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Six Tactics to Effectively Network Internally at an Organization

By Nikki MacCallum

Networking internally within your current place of employment is one of the best things you can do to set your career up for success. Not only is it one of the most accessible forms of networking but it can also be one of the most impactful. The primary reason it’s more accessible than external networking is because you already have obvious common ground with the person with whom you’re trying to network. You both work for the same company. A mentor gave me a great piece of advice when it comes to building connections, “start with the known to get to the unknown.”

The reason networking internally can be so impactful is because it gains you visibility, credibility, and as a result, opportunities within your current organization. It can lead to multiple avenues that might help round out your skillset, which can lead to advancement down the road. Also, it’s important to remember that individuals don’t stay at the same company forever. You may form a strong relationship with a co-worker who may one day move on to work at a different company. That person then becomes an external contact and may be able to help you get a job elsewhere down the road. Depending upon your company culture, having relationships across multiple departments is also helpful in the event you one day want to transfer to a different department. The more your colleagues understand what you do as well as your aspirations, the better chance you have of someone presenting you with an opportunity.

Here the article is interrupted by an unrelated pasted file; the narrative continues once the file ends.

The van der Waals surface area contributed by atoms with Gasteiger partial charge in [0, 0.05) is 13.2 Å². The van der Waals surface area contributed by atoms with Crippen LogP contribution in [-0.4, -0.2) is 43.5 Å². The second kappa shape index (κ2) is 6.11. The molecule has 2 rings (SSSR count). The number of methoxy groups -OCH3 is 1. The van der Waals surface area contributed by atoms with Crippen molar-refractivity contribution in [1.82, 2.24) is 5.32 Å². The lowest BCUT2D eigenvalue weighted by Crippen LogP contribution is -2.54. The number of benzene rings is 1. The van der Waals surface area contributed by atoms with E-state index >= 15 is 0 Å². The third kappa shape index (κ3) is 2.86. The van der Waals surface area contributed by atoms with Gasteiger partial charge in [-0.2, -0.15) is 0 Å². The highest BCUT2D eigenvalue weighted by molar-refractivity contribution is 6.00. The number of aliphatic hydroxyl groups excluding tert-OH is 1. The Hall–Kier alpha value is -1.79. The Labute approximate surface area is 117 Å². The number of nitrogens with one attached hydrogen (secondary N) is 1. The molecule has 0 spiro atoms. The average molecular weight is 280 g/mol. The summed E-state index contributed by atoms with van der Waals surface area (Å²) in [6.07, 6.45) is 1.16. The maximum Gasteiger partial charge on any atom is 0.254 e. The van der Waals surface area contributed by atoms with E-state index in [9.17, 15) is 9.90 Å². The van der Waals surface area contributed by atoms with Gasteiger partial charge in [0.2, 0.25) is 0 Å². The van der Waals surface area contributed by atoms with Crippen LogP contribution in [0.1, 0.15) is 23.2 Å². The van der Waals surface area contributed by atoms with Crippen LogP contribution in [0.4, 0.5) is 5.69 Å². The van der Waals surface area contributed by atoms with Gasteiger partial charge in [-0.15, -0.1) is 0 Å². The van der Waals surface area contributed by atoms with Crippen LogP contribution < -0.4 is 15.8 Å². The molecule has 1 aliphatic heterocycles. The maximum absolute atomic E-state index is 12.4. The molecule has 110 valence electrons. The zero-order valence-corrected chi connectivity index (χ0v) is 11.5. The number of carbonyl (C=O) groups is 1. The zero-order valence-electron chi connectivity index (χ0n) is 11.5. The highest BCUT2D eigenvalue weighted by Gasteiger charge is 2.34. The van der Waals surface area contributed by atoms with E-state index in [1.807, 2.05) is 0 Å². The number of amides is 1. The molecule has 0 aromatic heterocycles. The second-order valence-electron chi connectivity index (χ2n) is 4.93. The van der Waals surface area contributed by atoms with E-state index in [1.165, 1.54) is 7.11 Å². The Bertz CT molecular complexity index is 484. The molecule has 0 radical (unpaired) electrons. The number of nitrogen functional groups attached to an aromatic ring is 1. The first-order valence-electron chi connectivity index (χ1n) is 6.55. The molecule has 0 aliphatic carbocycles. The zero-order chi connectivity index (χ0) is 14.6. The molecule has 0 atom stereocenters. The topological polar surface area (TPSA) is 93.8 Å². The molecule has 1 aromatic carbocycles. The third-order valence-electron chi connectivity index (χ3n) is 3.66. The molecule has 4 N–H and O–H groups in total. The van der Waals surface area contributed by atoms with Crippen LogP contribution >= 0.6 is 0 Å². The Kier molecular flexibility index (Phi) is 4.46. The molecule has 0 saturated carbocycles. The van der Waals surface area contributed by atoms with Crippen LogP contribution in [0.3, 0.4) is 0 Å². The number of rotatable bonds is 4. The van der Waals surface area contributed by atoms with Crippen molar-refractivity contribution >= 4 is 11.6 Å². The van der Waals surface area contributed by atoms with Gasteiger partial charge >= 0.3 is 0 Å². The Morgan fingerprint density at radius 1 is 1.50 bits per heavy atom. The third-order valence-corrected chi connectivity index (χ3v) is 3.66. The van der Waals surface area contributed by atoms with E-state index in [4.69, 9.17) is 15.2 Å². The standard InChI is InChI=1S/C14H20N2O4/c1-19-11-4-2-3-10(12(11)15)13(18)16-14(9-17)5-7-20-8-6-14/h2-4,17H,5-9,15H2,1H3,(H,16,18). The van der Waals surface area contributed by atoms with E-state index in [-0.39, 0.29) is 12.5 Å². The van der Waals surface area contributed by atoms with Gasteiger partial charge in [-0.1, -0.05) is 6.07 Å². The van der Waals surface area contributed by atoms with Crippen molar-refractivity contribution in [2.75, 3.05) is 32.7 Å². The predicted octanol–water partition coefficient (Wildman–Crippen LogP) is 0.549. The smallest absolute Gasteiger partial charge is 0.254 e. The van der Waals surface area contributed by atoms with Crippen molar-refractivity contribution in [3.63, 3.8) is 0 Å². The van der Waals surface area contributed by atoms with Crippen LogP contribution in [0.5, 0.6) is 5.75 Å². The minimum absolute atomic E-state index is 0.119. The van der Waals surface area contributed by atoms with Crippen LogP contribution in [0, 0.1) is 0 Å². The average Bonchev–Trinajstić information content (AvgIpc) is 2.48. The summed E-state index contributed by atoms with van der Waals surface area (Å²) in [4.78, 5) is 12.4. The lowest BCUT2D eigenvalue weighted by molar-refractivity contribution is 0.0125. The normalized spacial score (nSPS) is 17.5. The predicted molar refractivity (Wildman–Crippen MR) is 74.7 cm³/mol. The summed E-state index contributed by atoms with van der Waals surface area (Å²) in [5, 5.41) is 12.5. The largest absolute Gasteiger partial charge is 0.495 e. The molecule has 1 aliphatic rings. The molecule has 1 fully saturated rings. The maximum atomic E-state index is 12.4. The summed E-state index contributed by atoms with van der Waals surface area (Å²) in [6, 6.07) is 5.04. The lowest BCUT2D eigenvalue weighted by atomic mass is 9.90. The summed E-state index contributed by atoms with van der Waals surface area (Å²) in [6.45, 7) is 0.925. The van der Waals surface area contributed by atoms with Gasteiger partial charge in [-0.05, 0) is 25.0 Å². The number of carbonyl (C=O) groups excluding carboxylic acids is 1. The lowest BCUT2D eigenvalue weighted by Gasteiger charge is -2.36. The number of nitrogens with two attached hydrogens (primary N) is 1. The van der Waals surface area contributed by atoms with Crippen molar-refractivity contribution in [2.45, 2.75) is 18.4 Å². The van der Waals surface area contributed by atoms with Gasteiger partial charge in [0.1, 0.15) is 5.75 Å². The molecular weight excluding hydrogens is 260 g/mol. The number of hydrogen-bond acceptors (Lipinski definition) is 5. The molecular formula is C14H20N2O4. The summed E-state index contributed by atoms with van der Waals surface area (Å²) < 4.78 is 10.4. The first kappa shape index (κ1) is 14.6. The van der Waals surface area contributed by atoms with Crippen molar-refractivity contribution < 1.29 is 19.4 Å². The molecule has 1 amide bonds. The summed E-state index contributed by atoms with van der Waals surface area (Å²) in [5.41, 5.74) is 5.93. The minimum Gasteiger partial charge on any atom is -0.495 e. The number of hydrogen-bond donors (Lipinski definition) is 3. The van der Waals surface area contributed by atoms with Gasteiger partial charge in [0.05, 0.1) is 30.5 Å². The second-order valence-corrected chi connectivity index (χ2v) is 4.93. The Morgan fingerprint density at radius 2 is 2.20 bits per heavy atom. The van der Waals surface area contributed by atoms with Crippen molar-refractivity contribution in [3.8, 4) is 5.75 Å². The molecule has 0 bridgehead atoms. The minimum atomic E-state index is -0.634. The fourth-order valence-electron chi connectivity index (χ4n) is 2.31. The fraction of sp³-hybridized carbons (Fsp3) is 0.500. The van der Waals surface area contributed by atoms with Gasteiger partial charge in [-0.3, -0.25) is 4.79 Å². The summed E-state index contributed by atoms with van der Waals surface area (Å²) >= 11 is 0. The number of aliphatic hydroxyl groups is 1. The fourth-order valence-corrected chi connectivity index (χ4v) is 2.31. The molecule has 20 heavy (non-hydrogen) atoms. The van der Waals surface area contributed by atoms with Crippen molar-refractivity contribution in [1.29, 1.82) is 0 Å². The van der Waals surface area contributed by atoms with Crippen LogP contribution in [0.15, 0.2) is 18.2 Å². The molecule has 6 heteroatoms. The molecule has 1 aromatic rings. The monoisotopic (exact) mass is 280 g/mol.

To be clear, opportunities come in many different shapes and sizes. They do not necessarily equate to a new job or position. This is important to remember because a lot of individuals seem to hesitate to share their career aspirations with a manager or peer out of fear that it will create the illusion that they’re looking to change jobs. While an opportunity certainly can be a new position, it can also be a big initiative or project that can gain you visibility within your organization. The more people know about who you are and what you’re doing, the more they will think of you and ask you to do it.

This blog will discuss six ways to effectively network across your current organization.

  1. Build relationships with upper management and prominent leaders within your company. This is important for multiple reasons. First and foremost, you want leaders at your organization to know who you are. That can only help you professionally. Once they know who you are, they will think of you for projects and recommend you for other things. It is also important to have champions at your company. What I mean by a champion, is an individual who has buy-in. There have often been times throughout my career when I was trying to kick off an initiative and was ultimately only able to get traction by leveraging relationships I’d made with champions. It’s also critical to have multiple relationships with upper management who are not your direct supervisor. Many of us are lucky and have wonderful relationships with our managers while others are not so lucky. It’s always good to have more than one higher up be the recipient of your work. How do I build relationships with potential champions you might ask? It’s fairly simple. Just ask them for a coffee or for a fifteen-minute phone call to pick their brain about what they do or to simply get to know them. Stay in touch via email and try to have consistent conversations on a quarterly basis. Share with them what you’ve been working on, and ask them questions about themselves and or the business.